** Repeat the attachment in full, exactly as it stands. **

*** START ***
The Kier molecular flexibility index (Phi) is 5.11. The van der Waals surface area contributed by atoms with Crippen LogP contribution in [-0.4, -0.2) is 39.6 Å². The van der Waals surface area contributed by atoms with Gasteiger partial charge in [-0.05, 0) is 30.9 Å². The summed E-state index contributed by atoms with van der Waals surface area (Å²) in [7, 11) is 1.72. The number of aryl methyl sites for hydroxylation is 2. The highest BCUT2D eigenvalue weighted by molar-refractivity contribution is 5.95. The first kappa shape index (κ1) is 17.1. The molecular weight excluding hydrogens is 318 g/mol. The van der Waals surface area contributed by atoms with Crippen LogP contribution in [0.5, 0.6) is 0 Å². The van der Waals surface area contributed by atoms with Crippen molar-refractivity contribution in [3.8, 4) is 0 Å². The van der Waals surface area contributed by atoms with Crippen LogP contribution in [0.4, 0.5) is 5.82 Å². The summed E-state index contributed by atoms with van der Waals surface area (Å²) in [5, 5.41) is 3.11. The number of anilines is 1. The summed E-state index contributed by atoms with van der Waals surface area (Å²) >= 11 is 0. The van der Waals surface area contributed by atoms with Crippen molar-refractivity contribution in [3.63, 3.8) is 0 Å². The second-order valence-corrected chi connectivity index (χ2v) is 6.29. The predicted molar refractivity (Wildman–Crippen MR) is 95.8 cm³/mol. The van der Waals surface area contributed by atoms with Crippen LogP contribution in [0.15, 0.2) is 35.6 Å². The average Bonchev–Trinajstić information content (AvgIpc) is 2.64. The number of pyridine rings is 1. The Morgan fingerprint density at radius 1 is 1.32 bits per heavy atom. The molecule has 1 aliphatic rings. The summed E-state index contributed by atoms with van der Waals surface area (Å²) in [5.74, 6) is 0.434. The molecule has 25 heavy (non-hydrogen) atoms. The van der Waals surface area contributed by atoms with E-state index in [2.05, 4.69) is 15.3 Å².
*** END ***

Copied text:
The Kier molecular flexibility index (Phi) is 5.11. The van der Waals surface area contributed by atoms with Crippen LogP contribution in [-0.4, -0.2) is 39.6 Å². The van der Waals surface area contributed by atoms with Gasteiger partial charge in [-0.05, 0) is 30.9 Å². The summed E-state index contributed by atoms with van der Waals surface area (Å²) in [7, 11) is 1.72. The number of aryl methyl sites for hydroxylation is 2. The highest BCUT2D eigenvalue weighted by molar-refractivity contribution is 5.95. The first kappa shape index (κ1) is 17.1. The molecular weight excluding hydrogens is 318 g/mol. The van der Waals surface area contributed by atoms with Crippen LogP contribution in [0.5, 0.6) is 0 Å². The van der Waals surface area contributed by atoms with Crippen molar-refractivity contribution in [3.8, 4) is 0 Å². The van der Waals surface area contributed by atoms with Crippen LogP contribution in [0.4, 0.5) is 5.82 Å². The summed E-state index contributed by atoms with van der Waals surface area (Å²) in [5, 5.41) is 3.11. The number of anilines is 1. The summed E-state index contributed by atoms with van der Waals surface area (Å²) >= 11 is 0. The van der Waals surface area contributed by atoms with Crippen molar-refractivity contribution in [3.63, 3.8) is 0 Å². The second-order valence-corrected chi connectivity index (χ2v) is 6.29. The predicted molar refractivity (Wildman–Crippen MR) is 95.8 cm³/mol. The van der Waals surface area contributed by atoms with Crippen LogP contribution in [0.15, 0.2) is 35.6 Å². The average Bonchev–Trinajstić information content (AvgIpc) is 2.64. The number of pyridine rings is 1. The Morgan fingerprint density at radius 1 is 1.32 bits per heavy atom. The molecule has 1 aliphatic rings. The summed E-state index contributed by atoms with van der Waals surface area (Å²) in [5.74, 6) is 0.434. The molecule has 25 heavy (non-hydrogen) atoms. The van der Waals surface area contributed by atoms with E-state index in [2.05, 4.69) is 15.3 Å².